APPEAL from a judgment of the Superior Court of the County of Maricopa. Joseph S. Jenckes, Judge. Judgment reversed and cause remanded, with directions to enter verdict for plaintiff.
Messrs. Baker & Whitney and Mr. Lawrence L. Howe, for Appellant.
Mr. Dudley W. Windes, for Appellee.
ROSS, C. J.
The stock of merchandise of Sears, Roebuck and Company was regularly assessed by the county assessor of Maricopa county for the year 1931 at a valuation of $36,715, upon which it paid its taxes amounting to $1,358.46, calculated on the basis of the county and state tax rate for the previous year, and was receipted therefor by the assessor in full of its taxes for the year 1931. It owned no real property.
[41 Ariz. 305] Thereafter, in August, 1931, the state tax commission, sitting as a board of equalization, increased the assessed valuation of said property $43,445. To prevent the county assessor and county attorney, who were threatening to distrain and sell sufficient of its personal property to satisfy the taxes on the additional assessment, the company paid the taxes thereon, amounting to $1,607.47, under protest, taking the assessor's receipt therefor, and thereafter brought this action to recover said sum. A general demurrer to the complaint was sustained, and, the plaintiff declining to amend, judgment went against it.
The plaintiff appeals from such judgment, contending that the payment of the taxes on the valuation made by the assessor was a full and complete acquittance for the taxes on its property for the year 1931, and that the additional valuation placed on its property by the state board of equalization was without authority of law and void. If this contention is right, plaintiff should have had judgment against the county.
A determination of the question requires, of course, an examination and construction of our taxation laws as contained in chapter 75, section 3056 et seq., Revised Code of 1928. The law makes it the duty of the county assessor, except where otherwise provided, to ascertain, list and value the county's property for taxation purposes, and fixes the period in which this is to be done between the first Monday in January and the first day of May in each year (section 3074). A
tax lien against the property attaches on the first Monday in January, and is not "satisfied or removed until such taxes, penalties, charges and interest are all paid, or the property has finally vested in a purchaser under a sale for taxes" (section 3101). [41 Ariz. 306] "Each item of property in an assessment shall be liable for the taxes on all items of personal property in the same assessment" (section 3067). Any person not owning real estate within the county of sufficient value in the assessor's judgment to pay taxes on both the real and personal property of such person must pay his taxes when assessed, at the state and county rate for the previous year (section 3081). This last section contains a full and complete procedure for the assessor to follow when in his judgment the real estate will not secure all the taxes, real and personal, of such person. It says, in part:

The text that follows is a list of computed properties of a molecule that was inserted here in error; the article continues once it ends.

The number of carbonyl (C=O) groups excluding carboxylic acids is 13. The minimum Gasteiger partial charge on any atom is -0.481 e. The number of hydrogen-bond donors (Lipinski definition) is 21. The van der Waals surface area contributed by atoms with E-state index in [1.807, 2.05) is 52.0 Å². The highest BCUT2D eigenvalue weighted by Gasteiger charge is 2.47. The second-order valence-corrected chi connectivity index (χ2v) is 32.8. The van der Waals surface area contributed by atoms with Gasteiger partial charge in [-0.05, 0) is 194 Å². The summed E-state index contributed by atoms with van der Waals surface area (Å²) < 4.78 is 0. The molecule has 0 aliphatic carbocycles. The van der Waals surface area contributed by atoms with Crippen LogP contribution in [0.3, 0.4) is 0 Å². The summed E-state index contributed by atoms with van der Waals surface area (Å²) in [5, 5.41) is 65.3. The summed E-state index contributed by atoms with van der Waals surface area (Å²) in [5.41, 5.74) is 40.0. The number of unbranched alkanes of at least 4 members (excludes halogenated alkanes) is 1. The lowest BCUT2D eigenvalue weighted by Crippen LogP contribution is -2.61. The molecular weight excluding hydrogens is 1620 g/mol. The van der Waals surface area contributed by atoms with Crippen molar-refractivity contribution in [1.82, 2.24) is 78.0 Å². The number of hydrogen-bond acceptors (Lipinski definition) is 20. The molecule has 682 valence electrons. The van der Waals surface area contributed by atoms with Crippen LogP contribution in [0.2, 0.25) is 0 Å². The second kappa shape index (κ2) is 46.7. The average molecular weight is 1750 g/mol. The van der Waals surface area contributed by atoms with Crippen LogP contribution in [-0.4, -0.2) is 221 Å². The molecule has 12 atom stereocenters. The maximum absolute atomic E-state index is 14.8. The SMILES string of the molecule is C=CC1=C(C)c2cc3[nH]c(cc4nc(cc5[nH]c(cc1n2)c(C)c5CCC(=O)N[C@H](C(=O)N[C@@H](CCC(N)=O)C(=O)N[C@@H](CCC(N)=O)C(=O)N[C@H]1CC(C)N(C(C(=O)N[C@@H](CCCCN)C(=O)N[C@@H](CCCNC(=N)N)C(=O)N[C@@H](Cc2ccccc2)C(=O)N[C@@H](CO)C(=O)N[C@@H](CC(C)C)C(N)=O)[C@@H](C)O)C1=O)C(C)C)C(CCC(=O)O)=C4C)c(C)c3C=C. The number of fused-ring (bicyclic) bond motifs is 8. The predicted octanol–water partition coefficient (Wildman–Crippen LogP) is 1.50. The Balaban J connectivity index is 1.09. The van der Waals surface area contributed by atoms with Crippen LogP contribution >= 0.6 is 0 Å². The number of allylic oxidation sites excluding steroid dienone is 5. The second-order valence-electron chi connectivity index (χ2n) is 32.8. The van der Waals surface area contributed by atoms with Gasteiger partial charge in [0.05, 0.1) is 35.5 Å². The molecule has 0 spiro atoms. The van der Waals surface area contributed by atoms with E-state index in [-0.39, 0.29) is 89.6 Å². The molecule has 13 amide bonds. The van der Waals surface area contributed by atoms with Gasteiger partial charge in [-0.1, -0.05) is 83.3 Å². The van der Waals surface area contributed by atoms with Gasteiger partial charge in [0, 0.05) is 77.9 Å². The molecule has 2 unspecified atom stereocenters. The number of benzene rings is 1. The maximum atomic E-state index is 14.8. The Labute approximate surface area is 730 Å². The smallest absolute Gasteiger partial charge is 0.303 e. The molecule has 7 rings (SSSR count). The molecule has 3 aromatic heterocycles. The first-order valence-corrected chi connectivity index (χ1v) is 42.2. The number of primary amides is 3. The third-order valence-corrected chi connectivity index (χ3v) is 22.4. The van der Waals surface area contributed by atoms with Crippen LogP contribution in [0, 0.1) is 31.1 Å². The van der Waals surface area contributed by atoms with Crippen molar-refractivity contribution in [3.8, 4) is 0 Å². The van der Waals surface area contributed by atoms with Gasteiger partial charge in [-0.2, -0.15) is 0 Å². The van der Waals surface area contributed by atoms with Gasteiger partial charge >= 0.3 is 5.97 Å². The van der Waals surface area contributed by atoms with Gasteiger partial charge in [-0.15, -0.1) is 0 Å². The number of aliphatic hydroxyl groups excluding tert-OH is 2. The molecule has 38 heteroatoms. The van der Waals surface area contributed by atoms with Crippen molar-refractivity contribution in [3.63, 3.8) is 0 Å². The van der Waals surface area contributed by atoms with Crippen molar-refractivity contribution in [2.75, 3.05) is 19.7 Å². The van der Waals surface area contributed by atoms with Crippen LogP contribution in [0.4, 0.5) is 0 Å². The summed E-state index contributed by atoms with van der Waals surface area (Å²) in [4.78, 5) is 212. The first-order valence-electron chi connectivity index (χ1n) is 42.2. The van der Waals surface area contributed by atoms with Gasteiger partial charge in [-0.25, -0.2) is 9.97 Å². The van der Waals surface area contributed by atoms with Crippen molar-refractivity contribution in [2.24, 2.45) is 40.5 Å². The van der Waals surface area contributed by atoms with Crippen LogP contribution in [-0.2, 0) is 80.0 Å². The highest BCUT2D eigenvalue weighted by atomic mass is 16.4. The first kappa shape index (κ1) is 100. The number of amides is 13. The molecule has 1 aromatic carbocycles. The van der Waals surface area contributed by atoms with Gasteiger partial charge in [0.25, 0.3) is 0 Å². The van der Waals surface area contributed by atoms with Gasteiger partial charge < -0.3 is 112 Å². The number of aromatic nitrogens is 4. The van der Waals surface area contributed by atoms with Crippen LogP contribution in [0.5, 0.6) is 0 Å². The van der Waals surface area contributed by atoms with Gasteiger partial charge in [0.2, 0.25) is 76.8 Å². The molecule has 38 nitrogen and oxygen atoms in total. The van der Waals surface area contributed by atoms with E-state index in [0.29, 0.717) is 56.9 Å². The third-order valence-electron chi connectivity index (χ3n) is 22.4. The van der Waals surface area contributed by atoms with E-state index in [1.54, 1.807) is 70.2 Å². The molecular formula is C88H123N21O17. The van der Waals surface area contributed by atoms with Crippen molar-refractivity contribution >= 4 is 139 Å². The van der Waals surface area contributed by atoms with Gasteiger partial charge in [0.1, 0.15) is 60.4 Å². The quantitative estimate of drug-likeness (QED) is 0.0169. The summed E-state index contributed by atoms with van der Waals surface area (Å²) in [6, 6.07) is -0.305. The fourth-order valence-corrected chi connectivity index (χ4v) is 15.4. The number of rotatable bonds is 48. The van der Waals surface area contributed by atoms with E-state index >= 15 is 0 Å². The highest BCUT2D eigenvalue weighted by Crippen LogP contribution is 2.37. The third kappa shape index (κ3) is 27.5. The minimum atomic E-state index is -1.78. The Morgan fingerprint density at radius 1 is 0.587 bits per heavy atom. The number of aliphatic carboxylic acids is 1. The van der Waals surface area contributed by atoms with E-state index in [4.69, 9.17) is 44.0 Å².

"The county assessor, when he assesses the property of any person, not owning real estate within the county of sufficient value in the assessor's judgment to pay taxes on both the real and the personal property of such person, shall immediately collect the taxes on the personal property so assessed. . . ."
It further provides that, if the property owner after a demand neglects or refuses to pay the taxes, the assessor shall distrain and sell, after giving notice, sufficient of the personal property of such person to satisfy the taxes and costs and issue to the purchaser a certificate of sale. And it further provides that, "if the owner shall give bond with sufficient security, to be approved by the assessor, and sufficient to cover the amount of the taxes due and the costs incident to seizure, the said property shall be released to said owner."
It will be seen that, if the assessor seize and sell the property, or sufficient thereof to pay the taxes and costs, and issue to the purchaser a certificate of sale, the tax lien is "satisfied or removed," and the property may not again be revalued or reassessed during the current year. Likewise, if the owner exercise the privilege of giving a bond for "the amount of the taxes due and the costs incident to seizure," [41 Ariz. 307] the property is released to said owner, and thereafter the county's remedy is on the bond and not against the property.
Why should a different result follow when the owner of property promptly pays the taxes upon the value assessed by the assessor and receives his receipt therefor? When he does that, or when the taxes are realized on a sale, it is made the duty of the assessor to give him a receipt for his taxes "and thereafter mark the same paid, together with the amount opposite the ...